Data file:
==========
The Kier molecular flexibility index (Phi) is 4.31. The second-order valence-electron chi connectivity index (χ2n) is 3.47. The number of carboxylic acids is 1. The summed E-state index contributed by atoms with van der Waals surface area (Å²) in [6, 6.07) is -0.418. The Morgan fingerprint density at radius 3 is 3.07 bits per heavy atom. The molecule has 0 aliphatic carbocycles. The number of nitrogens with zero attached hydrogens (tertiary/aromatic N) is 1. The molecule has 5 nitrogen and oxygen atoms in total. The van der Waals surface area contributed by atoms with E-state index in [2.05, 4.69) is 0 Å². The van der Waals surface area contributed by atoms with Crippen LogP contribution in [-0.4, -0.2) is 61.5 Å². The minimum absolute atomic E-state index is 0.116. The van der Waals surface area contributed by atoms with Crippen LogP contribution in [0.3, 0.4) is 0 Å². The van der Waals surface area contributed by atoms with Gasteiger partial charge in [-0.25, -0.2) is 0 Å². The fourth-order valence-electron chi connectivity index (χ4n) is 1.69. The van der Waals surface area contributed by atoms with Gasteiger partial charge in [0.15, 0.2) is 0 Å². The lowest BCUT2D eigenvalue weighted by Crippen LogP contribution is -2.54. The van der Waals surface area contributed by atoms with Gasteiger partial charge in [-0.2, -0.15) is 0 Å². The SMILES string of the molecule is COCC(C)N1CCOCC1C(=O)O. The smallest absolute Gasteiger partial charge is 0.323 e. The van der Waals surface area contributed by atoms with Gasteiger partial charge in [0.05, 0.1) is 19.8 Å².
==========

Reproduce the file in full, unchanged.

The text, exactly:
The Kier molecular flexibility index (Phi) is 4.31. The second-order valence-electron chi connectivity index (χ2n) is 3.47. The number of carboxylic acids is 1. The summed E-state index contributed by atoms with van der Waals surface area (Å²) in [6, 6.07) is -0.418. The Morgan fingerprint density at radius 3 is 3.07 bits per heavy atom. The molecule has 0 aliphatic carbocycles. The number of nitrogens with zero attached hydrogens (tertiary/aromatic N) is 1. The molecule has 5 nitrogen and oxygen atoms in total. The van der Waals surface area contributed by atoms with E-state index in [2.05, 4.69) is 0 Å². The van der Waals surface area contributed by atoms with Crippen LogP contribution in [-0.4, -0.2) is 61.5 Å². The minimum absolute atomic E-state index is 0.116. The van der Waals surface area contributed by atoms with Crippen LogP contribution in [0.3, 0.4) is 0 Å². The van der Waals surface area contributed by atoms with Gasteiger partial charge in [-0.25, -0.2) is 0 Å². The fourth-order valence-electron chi connectivity index (χ4n) is 1.69. The van der Waals surface area contributed by atoms with Gasteiger partial charge in [0.15, 0.2) is 0 Å². The lowest BCUT2D eigenvalue weighted by Crippen LogP contribution is -2.54. The van der Waals surface area contributed by atoms with Gasteiger partial charge in [-0.2, -0.15) is 0 Å². The SMILES string of the molecule is COCC(C)N1CCOCC1C(=O)O. The smallest absolute Gasteiger partial charge is 0.323 e. The van der Waals surface area contributed by atoms with Gasteiger partial charge in [0.05, 0.1) is 19.8 Å².